Keep track of accomplishments

“The palest ink is better than the best memory.” — Chinese proverb

This pithy maxim is very true, especially in corporate environments. It always makes sense to keep a running track of your work, especially milestones and achievements. Situations when this is the most useful:

1. When preparing weekly project status reports.

2. Getting ready for the annual performance reviews, so that you do not have to spend hours trying to recall everything that you did in the last year or going through every email communication from the past year. The list can also help in filling up gaps in the manager’s list of your work during such reviews.

3. When updating your resume from time-to-time so that you do not miss a mention of your smallest yet critical and impactful contributions.

4. When you want to perform a status check on your career from time to time (daily, weekly, monthly, semi-annually, annually). This list can provide insightful evidence and answer questions such as “where do I spend the most of my time”, “are my achievements in the right direction”, “is this where I want my career to go” and so on.

If you are managing other people, this list extends into keeping track of their work as well. Anyone who works for you will be pleasantly surprised if during performance review, you point out a small but important contribution that he or she did not think about. I have found that this habit makes the whole review process much faster, easier and more accurate.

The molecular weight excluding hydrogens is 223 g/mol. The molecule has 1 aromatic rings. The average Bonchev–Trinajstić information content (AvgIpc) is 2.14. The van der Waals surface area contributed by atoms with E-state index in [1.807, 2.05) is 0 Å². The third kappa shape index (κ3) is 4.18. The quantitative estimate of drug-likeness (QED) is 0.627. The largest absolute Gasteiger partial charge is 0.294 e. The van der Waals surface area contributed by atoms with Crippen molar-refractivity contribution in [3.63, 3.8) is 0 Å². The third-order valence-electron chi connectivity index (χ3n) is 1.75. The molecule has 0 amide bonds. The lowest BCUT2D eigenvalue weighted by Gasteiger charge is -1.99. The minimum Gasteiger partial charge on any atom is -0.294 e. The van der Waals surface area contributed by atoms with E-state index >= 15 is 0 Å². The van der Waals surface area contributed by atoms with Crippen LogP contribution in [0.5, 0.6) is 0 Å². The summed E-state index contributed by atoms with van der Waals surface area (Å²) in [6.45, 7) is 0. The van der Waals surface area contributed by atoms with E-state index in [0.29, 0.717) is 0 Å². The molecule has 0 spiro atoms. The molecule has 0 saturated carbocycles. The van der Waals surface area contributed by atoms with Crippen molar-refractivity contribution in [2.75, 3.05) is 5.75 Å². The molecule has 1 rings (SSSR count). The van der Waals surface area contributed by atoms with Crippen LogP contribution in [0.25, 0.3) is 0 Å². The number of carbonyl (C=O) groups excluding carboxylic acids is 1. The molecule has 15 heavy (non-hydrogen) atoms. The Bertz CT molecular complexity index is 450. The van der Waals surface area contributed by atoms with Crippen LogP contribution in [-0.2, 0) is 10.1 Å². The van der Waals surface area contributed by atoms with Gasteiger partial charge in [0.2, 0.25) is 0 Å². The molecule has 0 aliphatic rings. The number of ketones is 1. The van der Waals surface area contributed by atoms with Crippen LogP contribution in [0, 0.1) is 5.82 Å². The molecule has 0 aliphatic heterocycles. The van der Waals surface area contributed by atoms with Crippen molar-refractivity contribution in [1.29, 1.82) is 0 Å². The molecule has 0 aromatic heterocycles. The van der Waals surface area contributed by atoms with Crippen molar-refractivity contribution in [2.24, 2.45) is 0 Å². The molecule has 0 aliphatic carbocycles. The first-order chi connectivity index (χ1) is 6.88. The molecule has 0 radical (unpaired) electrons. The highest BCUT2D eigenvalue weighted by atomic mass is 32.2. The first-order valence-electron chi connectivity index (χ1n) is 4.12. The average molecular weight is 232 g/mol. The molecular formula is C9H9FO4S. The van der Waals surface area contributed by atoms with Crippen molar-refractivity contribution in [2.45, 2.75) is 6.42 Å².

It is a good habit to cultivate, both for the manager and the managed.


Hare and tortoise

We all know about the story of hare and tortoise. Yesterday I was thinking about an analogy in the corporate world. Lets say you got recognized for your hard work this past year by upper management. Everyone in the group is admiring you for the achievement. At that point, you can leverage your position of advantage in two opposite ways:

1. Rest on your laurels and keep doing the same tasks. It can lead to either you becoming easy-going at what you have been doing (because suddenly you think you are better than what you were a day ago), and/or it can lead to others catching up on you (and very soon they is just a matter of time in this corporate rat race) and one day you will again become part of the crowd. Your name may get a mention in corporate circles or parties as someone who once got recognized for the hard work. Management will shower favors upon you for some time, but those will eventually stop.

2. Use your position at this point to demand greater responsibility (but not necessarily more work) so that you get another opportunity to prove yourself, and it could even be in a different area of work than what you do at present. This will eventually lead to your own professional growth and will continue enhancing your positive reputation.

It is obvious to consciously choose #2.

Perception and expectation for achievements

Others perceive you based on what you have done until now, whereas you perceive yourself based on what you think you can do. And the farther away in past your biggest accomplishments are, the greater could be the difference between the two perceptions.

Solution…one simply has to keep doing bigger and better things.

Note: If you accomplish something good, you set higher level of expectation for others for the next time. More you achieve, the better and bigger feats you are expected to perform each time. But by then you also expect yourself to achieve greater heights every time, and that is good. Also, many a times one needs to prove himself more than once.

Thanks to my wife for discussing this thought with me.